‘My use will lead to my destruction’. This line seems to lie at the centre of Nina Segal’s new translation of ’The Good Person of Szechwan’; the striking, farcical tale of love and capitalism asserts the regrettable timelessness of Brecht’s 80-year-old text.
When three Gods bestow a gift of money onto kind-hearted sex worker Shen Te (Ami Tredrea), they seek to discover whether a person can remain good when they are no longer in need. Yet the Gods’ experiment is corrupted; in a system structured around exploitation, being delivered from need only delivers you into the need of others. Shen Te must choose between her own kind nature, that which makes her prey to her friends, acquaintances, landlord and the police, or to don a disguise and indulge in an alter-ego, her own hard-hearted ‘cousin’, Shui Ta, the exploiter.
It’s an inherently farcical premise, the dual identity shenanigans offering plenty of opportunities for comedy which are duly seized by the sharp comic direction of Anthony Lau. The script, production design and cast likewise do their part to contribute a sense of absurd fun, balancing the existential tragedy of seeing our own society reflected back at us in a contorted circus mirror.
The play is full of grotesque characters, brought to life by a talented mutli-roling cast. A particular highlight is Jon Chew, whose expressive performance animates multiple characters into wonderfully dynamic comic creations. The Three Gods, as portrayed by Callum Coates, Tim Samuels and Nick Blakely, also bear mentioning for their fantastic chemistry; all three strike the same harmonious balance of comic and serious, somewhere between mythic beings and oblivious bureaucrats.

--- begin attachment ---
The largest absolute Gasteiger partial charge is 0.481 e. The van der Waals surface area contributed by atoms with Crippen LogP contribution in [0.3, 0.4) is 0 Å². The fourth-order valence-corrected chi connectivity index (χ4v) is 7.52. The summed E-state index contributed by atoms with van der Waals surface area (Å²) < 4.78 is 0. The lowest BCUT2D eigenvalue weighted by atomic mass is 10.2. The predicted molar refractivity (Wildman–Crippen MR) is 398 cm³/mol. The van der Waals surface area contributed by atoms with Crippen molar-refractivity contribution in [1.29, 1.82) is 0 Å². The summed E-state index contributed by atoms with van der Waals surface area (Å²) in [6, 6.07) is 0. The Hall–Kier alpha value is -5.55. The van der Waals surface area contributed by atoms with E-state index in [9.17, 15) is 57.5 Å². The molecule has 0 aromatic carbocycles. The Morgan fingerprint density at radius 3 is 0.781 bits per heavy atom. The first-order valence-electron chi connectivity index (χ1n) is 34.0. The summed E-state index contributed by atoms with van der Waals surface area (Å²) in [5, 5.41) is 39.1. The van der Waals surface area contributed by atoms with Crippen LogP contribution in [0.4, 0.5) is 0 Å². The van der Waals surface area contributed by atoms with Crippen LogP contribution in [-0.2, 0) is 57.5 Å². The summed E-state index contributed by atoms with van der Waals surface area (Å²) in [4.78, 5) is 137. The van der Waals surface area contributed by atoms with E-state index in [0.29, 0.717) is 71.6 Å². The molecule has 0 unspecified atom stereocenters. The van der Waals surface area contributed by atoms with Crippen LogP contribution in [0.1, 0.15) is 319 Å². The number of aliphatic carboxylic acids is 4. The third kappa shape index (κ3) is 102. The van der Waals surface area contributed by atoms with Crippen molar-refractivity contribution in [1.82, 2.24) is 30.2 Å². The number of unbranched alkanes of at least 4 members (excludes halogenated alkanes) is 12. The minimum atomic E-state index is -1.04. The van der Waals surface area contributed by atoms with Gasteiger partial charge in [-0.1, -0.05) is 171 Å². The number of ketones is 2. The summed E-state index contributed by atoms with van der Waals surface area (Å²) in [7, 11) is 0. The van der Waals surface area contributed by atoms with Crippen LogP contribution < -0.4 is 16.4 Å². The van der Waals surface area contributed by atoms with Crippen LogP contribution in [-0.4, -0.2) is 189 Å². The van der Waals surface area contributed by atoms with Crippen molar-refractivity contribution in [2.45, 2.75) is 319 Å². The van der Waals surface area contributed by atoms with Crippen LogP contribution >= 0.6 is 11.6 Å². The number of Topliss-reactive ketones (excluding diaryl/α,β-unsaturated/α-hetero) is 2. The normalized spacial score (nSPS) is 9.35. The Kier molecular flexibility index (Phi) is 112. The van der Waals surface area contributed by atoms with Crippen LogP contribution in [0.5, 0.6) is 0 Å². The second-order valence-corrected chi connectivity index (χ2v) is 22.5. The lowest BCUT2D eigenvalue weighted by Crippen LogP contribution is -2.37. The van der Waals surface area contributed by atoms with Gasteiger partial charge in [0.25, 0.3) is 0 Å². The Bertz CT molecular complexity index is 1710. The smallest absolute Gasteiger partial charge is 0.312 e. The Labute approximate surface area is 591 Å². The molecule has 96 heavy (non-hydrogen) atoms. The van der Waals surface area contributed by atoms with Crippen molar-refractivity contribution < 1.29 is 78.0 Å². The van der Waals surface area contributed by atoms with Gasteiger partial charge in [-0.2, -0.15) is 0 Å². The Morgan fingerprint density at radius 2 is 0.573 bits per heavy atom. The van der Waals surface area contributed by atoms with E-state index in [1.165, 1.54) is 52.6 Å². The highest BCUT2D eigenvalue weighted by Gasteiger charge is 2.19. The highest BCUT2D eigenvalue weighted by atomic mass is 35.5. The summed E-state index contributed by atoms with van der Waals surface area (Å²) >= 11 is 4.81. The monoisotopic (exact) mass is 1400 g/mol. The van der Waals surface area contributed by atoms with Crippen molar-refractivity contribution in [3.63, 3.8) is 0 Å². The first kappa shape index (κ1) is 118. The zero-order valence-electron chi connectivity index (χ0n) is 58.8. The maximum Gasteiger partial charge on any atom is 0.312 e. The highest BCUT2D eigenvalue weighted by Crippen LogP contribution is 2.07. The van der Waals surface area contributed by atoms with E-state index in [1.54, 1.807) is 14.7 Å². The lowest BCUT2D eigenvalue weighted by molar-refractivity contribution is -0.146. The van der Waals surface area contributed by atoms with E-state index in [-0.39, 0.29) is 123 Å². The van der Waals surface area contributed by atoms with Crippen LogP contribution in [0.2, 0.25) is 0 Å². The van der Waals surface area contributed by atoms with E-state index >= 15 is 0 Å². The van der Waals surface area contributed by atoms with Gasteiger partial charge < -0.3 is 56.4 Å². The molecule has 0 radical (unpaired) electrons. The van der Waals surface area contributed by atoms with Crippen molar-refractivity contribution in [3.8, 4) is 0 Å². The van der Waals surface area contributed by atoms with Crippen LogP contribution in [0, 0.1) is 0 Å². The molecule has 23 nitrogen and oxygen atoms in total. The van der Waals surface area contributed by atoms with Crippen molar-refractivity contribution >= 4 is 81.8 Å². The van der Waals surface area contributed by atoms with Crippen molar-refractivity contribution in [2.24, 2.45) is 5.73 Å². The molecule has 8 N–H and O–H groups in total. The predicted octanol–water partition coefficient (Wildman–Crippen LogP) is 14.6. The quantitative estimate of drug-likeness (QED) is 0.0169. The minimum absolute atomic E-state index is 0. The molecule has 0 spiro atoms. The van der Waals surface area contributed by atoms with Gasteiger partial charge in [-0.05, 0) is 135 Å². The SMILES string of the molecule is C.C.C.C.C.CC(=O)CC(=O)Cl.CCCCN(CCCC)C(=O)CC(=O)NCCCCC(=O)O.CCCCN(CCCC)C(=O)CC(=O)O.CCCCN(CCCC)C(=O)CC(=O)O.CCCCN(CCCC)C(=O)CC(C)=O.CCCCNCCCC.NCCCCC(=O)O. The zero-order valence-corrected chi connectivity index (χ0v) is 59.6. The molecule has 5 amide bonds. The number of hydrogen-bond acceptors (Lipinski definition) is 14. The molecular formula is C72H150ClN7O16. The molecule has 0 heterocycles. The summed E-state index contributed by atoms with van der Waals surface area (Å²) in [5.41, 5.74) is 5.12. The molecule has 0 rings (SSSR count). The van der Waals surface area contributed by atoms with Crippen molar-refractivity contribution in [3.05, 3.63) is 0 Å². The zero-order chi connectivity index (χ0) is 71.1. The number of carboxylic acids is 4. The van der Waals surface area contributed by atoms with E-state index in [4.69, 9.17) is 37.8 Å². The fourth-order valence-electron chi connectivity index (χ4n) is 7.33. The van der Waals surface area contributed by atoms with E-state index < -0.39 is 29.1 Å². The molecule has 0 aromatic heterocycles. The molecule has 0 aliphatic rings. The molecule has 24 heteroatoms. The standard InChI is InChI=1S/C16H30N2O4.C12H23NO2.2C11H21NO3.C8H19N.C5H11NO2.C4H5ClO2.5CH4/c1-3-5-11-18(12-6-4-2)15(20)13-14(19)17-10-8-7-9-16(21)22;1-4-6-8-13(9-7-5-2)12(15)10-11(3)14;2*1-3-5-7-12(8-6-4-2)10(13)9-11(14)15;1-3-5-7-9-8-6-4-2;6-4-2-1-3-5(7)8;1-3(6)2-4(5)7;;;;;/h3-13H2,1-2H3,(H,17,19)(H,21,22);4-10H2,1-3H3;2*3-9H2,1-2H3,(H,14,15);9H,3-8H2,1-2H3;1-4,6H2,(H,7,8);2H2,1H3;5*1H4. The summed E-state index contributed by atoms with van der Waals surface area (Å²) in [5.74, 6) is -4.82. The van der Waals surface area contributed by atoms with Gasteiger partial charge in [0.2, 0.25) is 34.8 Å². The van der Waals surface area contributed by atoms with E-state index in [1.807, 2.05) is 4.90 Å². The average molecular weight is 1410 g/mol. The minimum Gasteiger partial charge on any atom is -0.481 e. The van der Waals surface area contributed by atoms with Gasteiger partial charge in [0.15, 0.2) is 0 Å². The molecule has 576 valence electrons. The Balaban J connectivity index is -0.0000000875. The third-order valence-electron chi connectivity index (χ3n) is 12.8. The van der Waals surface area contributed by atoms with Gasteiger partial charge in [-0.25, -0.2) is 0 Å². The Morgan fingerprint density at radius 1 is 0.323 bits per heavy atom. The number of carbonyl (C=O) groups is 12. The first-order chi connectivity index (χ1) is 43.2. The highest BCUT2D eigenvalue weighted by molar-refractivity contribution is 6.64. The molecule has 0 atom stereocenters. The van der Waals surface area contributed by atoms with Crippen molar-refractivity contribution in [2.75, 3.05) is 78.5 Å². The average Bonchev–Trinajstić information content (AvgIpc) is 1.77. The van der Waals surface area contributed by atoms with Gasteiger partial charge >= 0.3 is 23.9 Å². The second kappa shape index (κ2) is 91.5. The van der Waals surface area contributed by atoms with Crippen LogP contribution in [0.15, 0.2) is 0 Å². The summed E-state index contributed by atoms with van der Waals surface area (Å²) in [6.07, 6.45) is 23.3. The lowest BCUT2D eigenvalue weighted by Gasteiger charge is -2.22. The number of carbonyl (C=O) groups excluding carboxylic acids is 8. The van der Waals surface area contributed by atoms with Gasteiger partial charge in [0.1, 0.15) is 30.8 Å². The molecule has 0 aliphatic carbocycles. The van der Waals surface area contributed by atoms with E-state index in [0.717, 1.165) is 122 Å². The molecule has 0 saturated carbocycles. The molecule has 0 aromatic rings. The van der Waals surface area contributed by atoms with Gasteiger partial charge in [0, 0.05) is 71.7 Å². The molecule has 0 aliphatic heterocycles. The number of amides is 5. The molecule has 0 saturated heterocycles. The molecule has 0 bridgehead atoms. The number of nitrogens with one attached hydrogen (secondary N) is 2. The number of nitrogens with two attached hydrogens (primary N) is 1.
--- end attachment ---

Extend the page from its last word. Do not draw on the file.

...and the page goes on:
Georgia Lowe’s colourful, maximalist production design perfectly matches and compliments the absurd, off-kilter tale. From the claw machine piled high with cigarettes in Shen Te’s humble tobacco shop, to the colossal, phallic cigarette mounted front and centre in Shui Ta’s brutal factory, Lowe crafts striking images which, like the play itself, swing pendulously between fun and repellent.
The play asks a difficult question of its audience: is it possible to be good in a society set up to reward cruelty and exploitation? Every plot point reinforces the impossibility of a simple answer, complicating Shen Te’s resolve and propelling the narrative forward. There are certainly points at which the momentum wavers -a dangerous pitfall when there is little emotional weight to carry such lulls- but overall, the plot maintains attention remarkably well for a play so didactic. In lesser hands, such an unsubtle lecture on the misdeeds of capitalism might bore, but Segal weaves these problems into a compelling, pacey narrative that, nevertheless, does not relinquish an ounce of its ideological core.
While the unsubtle, didactic story and pantomime-esque style won’t be for everyone, the play delivers on its every promise, packaging hard truths and difficult questions in a slick narrative that will entertain as much as it inquires.
It runs until 13 May.
Review: Seb Flatau Photo: Manuel Harlan